From fishermen to wildfire victims and hay farmers, people across Washington are being hit by the worst state drought in modern history. Officially, 99 percent of the state is in a severe drought.
Forests are tinder-dry. Add high winds and lightning, and the potential for devastating wildfires is incredible. The Sleepy Hollow Fire already tore through the Wenatchee foothills and destroyed at least 24 homes.
A couple months ago, we saw the state’s largest-ever crab fishery closure because of warm ocean temperatures.
Last week, hay and alfalfa farmers in the Yakima Basin were told by the state they would have to curtail water use.
Jim Lust of Lust Brothers Farms was not among the group told to cut back, but he’s still bracing himself.
“We could be shut off anytime, that’s up to the water master,” he said. “But I know the creek is low and we’re just looking over our shoulder.”
Lust is talking about Cowiche Creek, which he says is practically all mud. It’s unusual that someone like him or his counterparts would have to stop using water for their crops. Water rights go by seniority and the one on his land dates back to the late 1800s.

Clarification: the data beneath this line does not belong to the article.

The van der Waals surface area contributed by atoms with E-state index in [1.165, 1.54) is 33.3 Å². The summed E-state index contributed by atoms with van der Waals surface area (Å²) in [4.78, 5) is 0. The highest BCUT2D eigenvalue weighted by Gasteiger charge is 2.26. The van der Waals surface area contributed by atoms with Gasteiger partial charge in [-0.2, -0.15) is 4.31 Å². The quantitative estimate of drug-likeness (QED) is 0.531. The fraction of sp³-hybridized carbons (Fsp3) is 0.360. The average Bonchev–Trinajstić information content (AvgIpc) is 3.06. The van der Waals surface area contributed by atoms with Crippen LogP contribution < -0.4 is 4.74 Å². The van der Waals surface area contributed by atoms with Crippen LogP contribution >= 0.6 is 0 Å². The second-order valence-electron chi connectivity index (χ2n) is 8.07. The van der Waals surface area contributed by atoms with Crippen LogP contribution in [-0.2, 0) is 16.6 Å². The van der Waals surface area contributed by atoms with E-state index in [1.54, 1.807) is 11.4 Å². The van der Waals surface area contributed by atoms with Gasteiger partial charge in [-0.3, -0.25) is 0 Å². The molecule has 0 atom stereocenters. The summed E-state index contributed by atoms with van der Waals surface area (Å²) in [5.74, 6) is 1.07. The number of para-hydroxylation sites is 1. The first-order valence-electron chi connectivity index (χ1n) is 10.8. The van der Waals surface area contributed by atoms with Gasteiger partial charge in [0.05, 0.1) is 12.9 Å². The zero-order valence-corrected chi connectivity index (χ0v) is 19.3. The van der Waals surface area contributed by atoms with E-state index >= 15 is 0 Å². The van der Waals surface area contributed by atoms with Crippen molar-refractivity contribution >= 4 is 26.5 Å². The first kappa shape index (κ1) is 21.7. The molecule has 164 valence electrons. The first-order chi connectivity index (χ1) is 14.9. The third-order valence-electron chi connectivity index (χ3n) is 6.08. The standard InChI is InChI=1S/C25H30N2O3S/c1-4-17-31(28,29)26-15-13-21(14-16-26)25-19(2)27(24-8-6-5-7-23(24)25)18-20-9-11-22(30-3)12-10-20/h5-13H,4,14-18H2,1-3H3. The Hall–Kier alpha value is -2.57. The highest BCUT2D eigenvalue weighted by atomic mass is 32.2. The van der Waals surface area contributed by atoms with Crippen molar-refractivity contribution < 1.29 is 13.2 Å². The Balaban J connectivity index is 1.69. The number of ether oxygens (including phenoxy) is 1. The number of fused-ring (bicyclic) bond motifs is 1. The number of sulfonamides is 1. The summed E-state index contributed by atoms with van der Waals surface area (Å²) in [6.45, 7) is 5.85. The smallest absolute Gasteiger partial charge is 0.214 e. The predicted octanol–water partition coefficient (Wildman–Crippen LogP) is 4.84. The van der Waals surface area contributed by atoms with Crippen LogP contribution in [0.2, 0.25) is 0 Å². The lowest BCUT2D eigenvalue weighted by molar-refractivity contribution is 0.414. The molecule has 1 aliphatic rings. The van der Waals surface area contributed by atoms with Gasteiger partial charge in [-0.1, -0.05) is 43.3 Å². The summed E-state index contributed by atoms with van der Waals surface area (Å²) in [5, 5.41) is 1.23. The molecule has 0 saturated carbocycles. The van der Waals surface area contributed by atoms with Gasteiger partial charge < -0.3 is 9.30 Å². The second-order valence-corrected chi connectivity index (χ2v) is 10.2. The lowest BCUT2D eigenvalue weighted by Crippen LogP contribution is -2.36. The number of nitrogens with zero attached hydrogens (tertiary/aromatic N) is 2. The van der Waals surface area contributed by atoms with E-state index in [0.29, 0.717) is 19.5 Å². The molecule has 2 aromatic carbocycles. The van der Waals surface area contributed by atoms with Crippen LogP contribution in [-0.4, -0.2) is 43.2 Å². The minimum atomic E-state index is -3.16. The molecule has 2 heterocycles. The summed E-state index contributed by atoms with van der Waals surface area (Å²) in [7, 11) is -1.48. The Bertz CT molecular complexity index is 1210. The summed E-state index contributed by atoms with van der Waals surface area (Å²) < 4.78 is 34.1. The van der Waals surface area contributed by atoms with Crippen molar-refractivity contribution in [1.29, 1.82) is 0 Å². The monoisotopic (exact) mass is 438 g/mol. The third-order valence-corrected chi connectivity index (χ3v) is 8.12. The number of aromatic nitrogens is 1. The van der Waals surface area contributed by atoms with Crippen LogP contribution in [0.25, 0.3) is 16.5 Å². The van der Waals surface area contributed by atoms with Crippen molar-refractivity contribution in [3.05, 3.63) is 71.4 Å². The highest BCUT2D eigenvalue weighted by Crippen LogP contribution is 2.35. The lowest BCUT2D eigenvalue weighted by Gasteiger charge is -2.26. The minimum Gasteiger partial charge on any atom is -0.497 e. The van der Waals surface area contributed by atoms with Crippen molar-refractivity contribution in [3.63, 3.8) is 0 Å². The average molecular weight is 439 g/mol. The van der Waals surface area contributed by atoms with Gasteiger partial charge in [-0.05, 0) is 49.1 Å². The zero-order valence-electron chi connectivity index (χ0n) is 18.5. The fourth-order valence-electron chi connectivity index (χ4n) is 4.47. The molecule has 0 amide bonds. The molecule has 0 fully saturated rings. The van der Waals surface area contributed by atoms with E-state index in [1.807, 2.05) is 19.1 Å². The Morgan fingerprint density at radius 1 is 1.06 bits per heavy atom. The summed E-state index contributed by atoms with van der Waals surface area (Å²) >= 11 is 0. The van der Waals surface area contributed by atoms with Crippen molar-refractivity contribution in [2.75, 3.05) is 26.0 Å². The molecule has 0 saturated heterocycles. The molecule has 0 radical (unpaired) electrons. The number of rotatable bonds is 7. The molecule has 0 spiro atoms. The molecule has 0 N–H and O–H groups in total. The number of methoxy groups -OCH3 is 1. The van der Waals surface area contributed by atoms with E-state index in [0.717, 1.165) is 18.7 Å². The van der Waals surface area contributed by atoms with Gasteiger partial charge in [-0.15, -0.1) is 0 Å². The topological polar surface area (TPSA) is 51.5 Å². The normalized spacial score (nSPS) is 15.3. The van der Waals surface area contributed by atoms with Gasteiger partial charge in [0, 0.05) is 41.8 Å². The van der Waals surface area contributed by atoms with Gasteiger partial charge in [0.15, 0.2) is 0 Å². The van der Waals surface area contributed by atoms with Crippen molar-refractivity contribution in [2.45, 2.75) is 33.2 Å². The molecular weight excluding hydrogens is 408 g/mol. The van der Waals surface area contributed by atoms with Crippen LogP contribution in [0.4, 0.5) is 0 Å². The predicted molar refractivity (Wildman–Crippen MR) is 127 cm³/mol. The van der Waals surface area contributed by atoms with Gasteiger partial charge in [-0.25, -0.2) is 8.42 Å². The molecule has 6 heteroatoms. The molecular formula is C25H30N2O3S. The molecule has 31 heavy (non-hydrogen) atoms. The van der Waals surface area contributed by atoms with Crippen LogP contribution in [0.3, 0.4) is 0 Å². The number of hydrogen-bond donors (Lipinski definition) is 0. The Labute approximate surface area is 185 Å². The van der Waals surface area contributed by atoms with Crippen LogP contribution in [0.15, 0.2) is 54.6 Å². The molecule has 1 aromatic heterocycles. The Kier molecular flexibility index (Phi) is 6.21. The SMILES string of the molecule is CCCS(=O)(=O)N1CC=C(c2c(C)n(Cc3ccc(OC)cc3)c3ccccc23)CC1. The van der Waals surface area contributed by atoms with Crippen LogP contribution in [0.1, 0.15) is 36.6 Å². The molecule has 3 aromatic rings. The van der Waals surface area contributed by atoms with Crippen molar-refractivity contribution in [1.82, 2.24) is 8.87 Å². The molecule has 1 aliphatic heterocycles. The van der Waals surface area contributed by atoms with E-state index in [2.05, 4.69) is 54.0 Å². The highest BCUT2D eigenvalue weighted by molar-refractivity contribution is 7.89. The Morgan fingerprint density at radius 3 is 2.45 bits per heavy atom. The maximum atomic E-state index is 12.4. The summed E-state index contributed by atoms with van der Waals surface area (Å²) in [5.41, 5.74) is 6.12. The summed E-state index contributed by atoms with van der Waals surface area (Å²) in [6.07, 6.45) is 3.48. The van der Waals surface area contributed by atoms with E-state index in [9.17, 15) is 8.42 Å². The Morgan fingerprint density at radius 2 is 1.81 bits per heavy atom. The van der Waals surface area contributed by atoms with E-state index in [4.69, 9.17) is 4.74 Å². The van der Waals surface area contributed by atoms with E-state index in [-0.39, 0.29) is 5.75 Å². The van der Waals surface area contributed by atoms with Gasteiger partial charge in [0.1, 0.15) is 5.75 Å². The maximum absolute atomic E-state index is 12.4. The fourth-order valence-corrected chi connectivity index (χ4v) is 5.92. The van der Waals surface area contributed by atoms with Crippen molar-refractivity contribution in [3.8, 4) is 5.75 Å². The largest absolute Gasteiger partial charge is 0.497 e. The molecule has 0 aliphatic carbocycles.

Those folks haven’t been touched in years, but 129 of them were told last week they have to stop using water.
“I’ve been following water rights issues on the Yakima River for 30 years and this is as bad as I’ve seen it and it’s only gonna get worse,” said Joe Mentor, an attorney who specializes in water and farming.
Here in Western Washington, regular folks aren’t under restrictions but last week, Seattle, Tacoma, and Everett all started the first stage of their water shortage plan.
Phase 1 involves convincing regular people to think about water use. They’re telling the public, ‘Hey, don’t be blase about water. Don’t water your lawn at noon because it’s just going to evaporate. Fix leaks. Use a broom to clean the sidewalk, not a hose.’